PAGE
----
Newsman's sport fishing column and report

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Newsman's sport fishing column and report Empty Newsman's sport fishing column and report

Post  newsman on Wed Dec 02, 2015 8:28 pm

Weekly Fraser Valley Sport Fishing Column, Nov 30 to Dec 6, 2015

This year on the lead up to Christmas I wish to step aside from my usual gift suggestions and do something different; while, staying within the realm on our current series on North American sport fishing history.

On the Christmas wish list, of many anglers will be a new fly line. With hundreds of manufactures, styles, weights, and applications to choose from, one can lose an appreciation for the wonder of this product. In times past fly lines were not so readily available and the limited choices were no easy task to create.

Originally fly lines were made from horse hair, and line makers often found themselves in bidding wars; as they made every effort to attain the longest possible hair available. The strands of hair were braided to achieve the desired tensile (pound test) strength and braided sections were tied together to chosen lengths. If making these lines was not chore enough, so was caring for them, as every effort was made to slow down the inevitable aging (rot) process. Once silk became readily available, fly lines improved dramatically. Now an angler could have a line of one continuous length. To protect the new silk line from rot, they were treated with linseed oil. The better line maker treated their lines with the use of a vacuum pump, to ensure for full penetration of the linseed oil. Lines were often treated numerous times, being dried and polished between each treatment. Quality silk lines from the 1880’s up to late 1950’s, when our modern polymer coated lines appeared, could take as long as seven months to finish.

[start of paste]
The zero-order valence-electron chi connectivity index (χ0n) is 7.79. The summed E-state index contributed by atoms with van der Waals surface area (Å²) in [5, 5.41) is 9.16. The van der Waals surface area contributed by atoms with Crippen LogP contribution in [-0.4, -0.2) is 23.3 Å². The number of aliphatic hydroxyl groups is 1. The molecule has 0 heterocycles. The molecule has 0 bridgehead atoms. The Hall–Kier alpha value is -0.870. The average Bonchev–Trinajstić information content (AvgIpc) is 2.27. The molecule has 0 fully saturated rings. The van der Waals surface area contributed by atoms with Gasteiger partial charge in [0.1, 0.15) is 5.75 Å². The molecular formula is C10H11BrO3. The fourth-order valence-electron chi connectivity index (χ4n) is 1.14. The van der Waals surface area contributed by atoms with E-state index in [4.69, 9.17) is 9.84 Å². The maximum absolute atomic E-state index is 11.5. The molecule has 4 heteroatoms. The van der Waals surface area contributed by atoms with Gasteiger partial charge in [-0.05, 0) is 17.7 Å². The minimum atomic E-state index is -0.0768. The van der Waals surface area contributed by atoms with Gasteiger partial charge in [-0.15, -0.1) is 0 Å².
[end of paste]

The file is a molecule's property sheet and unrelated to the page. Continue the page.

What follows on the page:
That quality fly line you are looking at may appear expensive at first glance, but when you factor in where these lines came from, and the ingenuity that brought them to the amazing product of today; it’s a bargain.

“I wisdom dwell with prudence, and find out knowledge of witty inventions,” King Solomon.

The Report

Our lower mainland lakes are fishing slow. For your best watch your barometer and focus on any upward swings in air pressure. Try: Chironomid, Wooly Bugger, Doc Spratley, Halfback, Micro Leach, Six Pack, Souboo, Pumpkinhead, Damsel Nymph, American Coachman, or Baggy Shrimp.

The Fraser River is slow to fair for coho, spring, chum. For coho try: Coho Blue, Christmas Tree, olive or black Wooly Bugger, Coho killer, Bite Me, or Rolled Muddler. For spring try: Big Black, GP, Flat Black, Squamish Poacher, Popsicle, or Kauffman’s black Stone. For chum try: Popsicle, Flat Black, Christmas Tree, Dec 25th, Met Green, or Holliman.

The Harrison River is slow to fair for cutthroat, coho, spring, and chum. For cutthroat try: Rolled Muddler, American Coachman, Tied Down Minnow, Stone Nymph, Eggo, Cased Caddis, Czech Nymph, Hares Ear Nymph, or Irresistible.

The Vedder River is slow for the odd clean coho.

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